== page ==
From the time the lockout ended, two players that Leslie Frazier has consistently praised – both publicly and privately – have been Jared Allen and Percy Harvin.
Allen leads the NFL in sacks and Frazier raved about him in training camp, saying that the three-time Pro Bowler has re-focused himself to be as dominant as he can be. With Harvin, it was a different story.
Harvin has been an explosive difference-maker for the Vikings in his two-plus seasons, but, on a veteran-laden team, he wasn't expected to be a leader. The locker room was deep with them last year, from Brett Favre to the Pat Williams/Kevin Williams combination to Steve Hutchinson to Antoine Winfield to Allen.
But, without being asked, Frazier said he has seen Harvin take on a leadership role with the receiver corps, stepping up and trying to assist the other receivers. For his part, Harvin said that, although he is flattered by the praise of his coach, he is trying to be a leader because he is following in the footsteps of veteran players whose skill, mentorship and commitment to the game were virtues he wanted to emulate.
"I look at leadership as being the guys that you follow going into battle," Harvin said. "You want those guys that will stand out front, take the criticism and do it all. Pat [Williams] and Kevin [Williams] were those guys, were leaders, here for years. As far as my leadership goes, I just try to go out and do it the right way – the way I've seen other guys do it."
Harvin said he is willing to do whatever he can to help the team, whether it's catching passes, making downfield blocks to help spring Adrian Peterson, running the ball himself or returning kicks. The latter has been something that Harvin has missed out on … and missed.
In his first two seasons, Harvin returned 82 kickoffs, including three for touchdowns. On the opening kickoff of the 2011 season, Harvin brought it back 103 yards for a touchdown. Since then, he has returned just four more kicks. As the Vikings prepare for return man extraordinaire Devin Hester, Harvin said he's hoping to be able to go head to head with Hester, but the decision as to whether his value to the offense could be diminished by returning kicks isn't up to him.
Harvin said he has always enjoyed returning kicks and believes he can make the big play that can turn a game around, but the combination of being a part-time returner and the rules change that moved kickoffs up five yards – resulting in a record number of touchbacks – have reduced on the roles on the team he took the most pride in.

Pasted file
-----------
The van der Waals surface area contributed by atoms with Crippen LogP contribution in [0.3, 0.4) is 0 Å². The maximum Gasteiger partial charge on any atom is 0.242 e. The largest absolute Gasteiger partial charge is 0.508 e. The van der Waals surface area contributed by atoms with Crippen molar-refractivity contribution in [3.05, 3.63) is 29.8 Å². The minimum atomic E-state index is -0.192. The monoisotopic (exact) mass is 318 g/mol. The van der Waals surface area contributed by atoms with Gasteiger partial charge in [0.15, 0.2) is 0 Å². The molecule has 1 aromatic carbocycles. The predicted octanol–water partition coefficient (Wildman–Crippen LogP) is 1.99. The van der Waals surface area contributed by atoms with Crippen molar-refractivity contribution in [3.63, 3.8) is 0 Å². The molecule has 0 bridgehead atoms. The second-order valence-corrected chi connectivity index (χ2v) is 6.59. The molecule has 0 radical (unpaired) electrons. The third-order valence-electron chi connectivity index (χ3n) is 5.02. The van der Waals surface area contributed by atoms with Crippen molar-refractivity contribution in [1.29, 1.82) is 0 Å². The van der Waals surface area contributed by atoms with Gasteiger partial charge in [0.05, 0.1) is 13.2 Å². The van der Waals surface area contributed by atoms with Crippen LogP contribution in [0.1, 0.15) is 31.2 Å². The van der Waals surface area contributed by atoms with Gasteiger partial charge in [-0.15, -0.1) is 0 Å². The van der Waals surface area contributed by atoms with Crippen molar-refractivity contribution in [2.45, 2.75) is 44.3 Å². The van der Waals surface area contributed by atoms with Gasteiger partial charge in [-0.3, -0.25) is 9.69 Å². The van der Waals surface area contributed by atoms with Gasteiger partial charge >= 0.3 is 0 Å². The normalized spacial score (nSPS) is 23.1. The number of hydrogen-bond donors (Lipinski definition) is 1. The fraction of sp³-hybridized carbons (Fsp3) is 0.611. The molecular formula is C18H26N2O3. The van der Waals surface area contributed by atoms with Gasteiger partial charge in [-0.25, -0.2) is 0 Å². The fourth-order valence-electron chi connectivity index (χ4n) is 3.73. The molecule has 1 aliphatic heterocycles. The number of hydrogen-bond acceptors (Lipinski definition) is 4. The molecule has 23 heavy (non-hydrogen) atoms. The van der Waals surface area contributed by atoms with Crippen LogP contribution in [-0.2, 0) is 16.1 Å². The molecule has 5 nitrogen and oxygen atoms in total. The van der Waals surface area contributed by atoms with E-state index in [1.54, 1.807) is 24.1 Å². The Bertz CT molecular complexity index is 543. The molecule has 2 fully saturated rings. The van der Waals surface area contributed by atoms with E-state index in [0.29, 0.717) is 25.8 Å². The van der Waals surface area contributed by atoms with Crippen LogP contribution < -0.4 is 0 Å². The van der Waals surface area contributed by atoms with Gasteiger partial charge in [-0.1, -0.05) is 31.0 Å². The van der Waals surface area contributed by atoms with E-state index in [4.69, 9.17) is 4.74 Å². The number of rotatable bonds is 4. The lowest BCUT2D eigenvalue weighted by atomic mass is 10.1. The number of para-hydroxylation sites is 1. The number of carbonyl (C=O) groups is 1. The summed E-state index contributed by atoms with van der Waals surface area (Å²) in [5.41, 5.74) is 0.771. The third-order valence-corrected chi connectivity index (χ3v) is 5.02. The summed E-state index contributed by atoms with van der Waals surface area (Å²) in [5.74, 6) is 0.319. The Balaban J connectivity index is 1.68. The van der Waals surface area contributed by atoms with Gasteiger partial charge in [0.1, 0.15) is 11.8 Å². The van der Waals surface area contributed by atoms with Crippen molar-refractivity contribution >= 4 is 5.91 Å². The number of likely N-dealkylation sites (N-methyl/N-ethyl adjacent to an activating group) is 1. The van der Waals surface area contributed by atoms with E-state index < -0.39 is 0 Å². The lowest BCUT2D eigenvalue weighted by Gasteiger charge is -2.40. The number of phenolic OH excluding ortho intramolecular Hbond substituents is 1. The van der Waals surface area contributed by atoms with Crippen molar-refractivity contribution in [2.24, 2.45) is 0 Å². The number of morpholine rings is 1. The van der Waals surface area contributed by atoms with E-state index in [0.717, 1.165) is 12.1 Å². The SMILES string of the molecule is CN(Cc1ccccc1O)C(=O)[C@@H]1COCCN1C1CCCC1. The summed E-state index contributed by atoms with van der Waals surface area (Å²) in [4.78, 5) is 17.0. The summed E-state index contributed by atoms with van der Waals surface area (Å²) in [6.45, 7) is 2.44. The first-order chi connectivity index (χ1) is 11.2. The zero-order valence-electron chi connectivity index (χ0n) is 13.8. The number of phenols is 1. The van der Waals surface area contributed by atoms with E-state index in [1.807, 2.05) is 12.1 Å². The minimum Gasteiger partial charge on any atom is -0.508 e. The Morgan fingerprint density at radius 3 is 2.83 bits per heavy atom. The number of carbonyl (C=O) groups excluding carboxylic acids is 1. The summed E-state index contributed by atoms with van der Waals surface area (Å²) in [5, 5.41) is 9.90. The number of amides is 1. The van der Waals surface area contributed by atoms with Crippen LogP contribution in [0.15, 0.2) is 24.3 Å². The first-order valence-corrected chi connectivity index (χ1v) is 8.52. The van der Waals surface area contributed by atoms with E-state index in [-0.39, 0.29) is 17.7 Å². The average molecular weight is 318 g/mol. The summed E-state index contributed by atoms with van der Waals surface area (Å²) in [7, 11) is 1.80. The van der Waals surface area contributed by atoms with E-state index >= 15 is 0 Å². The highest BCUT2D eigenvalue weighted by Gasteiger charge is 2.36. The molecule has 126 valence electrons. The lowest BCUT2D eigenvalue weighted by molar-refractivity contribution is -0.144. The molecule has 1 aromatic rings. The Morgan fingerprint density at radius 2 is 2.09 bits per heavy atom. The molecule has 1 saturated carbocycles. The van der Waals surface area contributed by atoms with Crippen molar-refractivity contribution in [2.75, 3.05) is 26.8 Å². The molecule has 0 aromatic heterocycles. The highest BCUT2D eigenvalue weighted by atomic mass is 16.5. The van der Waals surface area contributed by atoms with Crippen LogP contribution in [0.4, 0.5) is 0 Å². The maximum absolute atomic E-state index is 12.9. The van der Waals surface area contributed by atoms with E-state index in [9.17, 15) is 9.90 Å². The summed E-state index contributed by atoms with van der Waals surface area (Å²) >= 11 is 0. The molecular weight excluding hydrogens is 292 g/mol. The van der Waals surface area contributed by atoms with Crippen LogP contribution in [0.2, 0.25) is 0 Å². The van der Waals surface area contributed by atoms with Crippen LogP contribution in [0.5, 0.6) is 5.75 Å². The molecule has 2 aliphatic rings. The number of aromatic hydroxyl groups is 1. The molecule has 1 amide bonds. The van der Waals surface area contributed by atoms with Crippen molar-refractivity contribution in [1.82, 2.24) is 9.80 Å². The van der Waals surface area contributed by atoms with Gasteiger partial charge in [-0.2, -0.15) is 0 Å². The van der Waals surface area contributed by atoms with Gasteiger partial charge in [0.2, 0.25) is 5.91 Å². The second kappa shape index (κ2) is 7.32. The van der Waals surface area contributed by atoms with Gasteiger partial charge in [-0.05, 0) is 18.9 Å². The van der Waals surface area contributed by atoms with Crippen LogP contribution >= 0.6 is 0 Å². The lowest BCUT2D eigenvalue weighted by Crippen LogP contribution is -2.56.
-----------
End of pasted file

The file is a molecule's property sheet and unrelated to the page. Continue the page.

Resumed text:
As far as he is concerned, he would like to match Hester return for return, but the change in his role in the offense has made his lack of return opportunities something he is hoping will change as the season goes on.
"It's definitely frustrating, because I'm not out there that often, and with the new rules you don't get to run nearly as many kicks back," Harvin said. "As far as Devin goes, he's one of the best. I pride myself to be one of the best, so it will definitely be good if I get to go back there [to return kickoffs] and try to out-do the special teams of the Bears. They pride themselves on being one of the best special teams in the league, so it would be good to try to show them up."
Harvin said that, when it comes to leadership, Adrian Peterson has emerged as one of the elite players in the NFL. Like Harvin does, he said Peterson leads by example – putting in untold hours behind the scenes to prepare his body for the beating it will take during the season and come back strong the following week when the next games begins.
"He's definitely a leader," Harvin said. "He's one of the guys you can see how to do it right – how to keep your body in tip-top shape to perform at your peak when your number gets called. When you get the ball 25 times [a game] week in and week out, there are going to be some bumps and bruises. He works hard and takes care of his body. That's something I think everybody should look at."
Harvin said his transformation from one of the young pups to one of the old dogs in the Vikings locker room has been the result of having Hall of Fame players to learn from – on and off the field. He said that much of the learning process in the NFL is from watching, not being the loudest voice in the locker room.
"I have the great fortune to be around a lot of great veterans – Brett, McNabb, Hutchinson, all those guys," Harvin said. "With Brett, we had a lot of one-on-one conversations. I've been a follower. I just look at guys. I don't necessarily have to ask you what you're doing, I kind of just mingle, see what you're doing and put it into my game."
Is Harvin a leader? That depends on who you ask. Ask just about anybody else, and the answer will be a chorus of "yes." Ask Harvin and he isn't so sure, but, if nothing else, he's getting more comfortable with the designation.
"I don't know how other people explain leadership," Harvin said. "It isn't something that automatically comes with the job. Either you are or you aren't. I don't know if I am, but I try to lead by example. I'm working as hard as I can to help our team win. If that makes me a leader, I'm just going to keep doing what I'm doing and hope the others follow my lead."
John Holler has been writing about the Vikings for more than a decade for Viking Update. Follow Viking Update on Twitter and discuss this story on our subscriber message board.
Harvin a leader? He explains
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